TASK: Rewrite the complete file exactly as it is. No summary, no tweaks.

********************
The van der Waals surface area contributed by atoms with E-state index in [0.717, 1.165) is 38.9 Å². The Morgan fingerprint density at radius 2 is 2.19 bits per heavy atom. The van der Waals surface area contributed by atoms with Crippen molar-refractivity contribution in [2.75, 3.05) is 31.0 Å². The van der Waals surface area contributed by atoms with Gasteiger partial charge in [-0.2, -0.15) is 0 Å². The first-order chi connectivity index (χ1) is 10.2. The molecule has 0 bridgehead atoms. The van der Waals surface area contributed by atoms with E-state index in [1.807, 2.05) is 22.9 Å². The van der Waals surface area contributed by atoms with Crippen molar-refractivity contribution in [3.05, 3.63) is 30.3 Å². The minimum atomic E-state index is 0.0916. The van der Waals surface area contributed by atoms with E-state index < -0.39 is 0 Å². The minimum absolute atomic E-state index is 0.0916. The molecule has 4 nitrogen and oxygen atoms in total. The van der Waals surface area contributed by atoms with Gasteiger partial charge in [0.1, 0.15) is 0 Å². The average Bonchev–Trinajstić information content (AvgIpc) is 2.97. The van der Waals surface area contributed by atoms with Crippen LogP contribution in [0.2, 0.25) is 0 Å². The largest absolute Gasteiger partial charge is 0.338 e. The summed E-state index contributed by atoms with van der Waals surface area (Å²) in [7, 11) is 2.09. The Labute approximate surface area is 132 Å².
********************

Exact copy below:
The van der Waals surface area contributed by atoms with E-state index in [0.717, 1.165) is 38.9 Å². The Morgan fingerprint density at radius 2 is 2.19 bits per heavy atom. The van der Waals surface area contributed by atoms with Crippen molar-refractivity contribution in [2.75, 3.05) is 31.0 Å². The van der Waals surface area contributed by atoms with Gasteiger partial charge in [-0.2, -0.15) is 0 Å². The first-order chi connectivity index (χ1) is 10.2. The molecule has 0 bridgehead atoms. The van der Waals surface area contributed by atoms with E-state index in [1.807, 2.05) is 22.9 Å². The van der Waals surface area contributed by atoms with Crippen molar-refractivity contribution in [3.05, 3.63) is 30.3 Å². The minimum atomic E-state index is 0.0916. The van der Waals surface area contributed by atoms with E-state index < -0.39 is 0 Å². The minimum absolute atomic E-state index is 0.0916. The molecule has 4 nitrogen and oxygen atoms in total. The van der Waals surface area contributed by atoms with Gasteiger partial charge in [0.1, 0.15) is 0 Å². The average Bonchev–Trinajstić information content (AvgIpc) is 2.97. The van der Waals surface area contributed by atoms with Crippen LogP contribution in [0.2, 0.25) is 0 Å². The largest absolute Gasteiger partial charge is 0.338 e. The summed E-state index contributed by atoms with van der Waals surface area (Å²) in [7, 11) is 2.09. The Labute approximate surface area is 132 Å².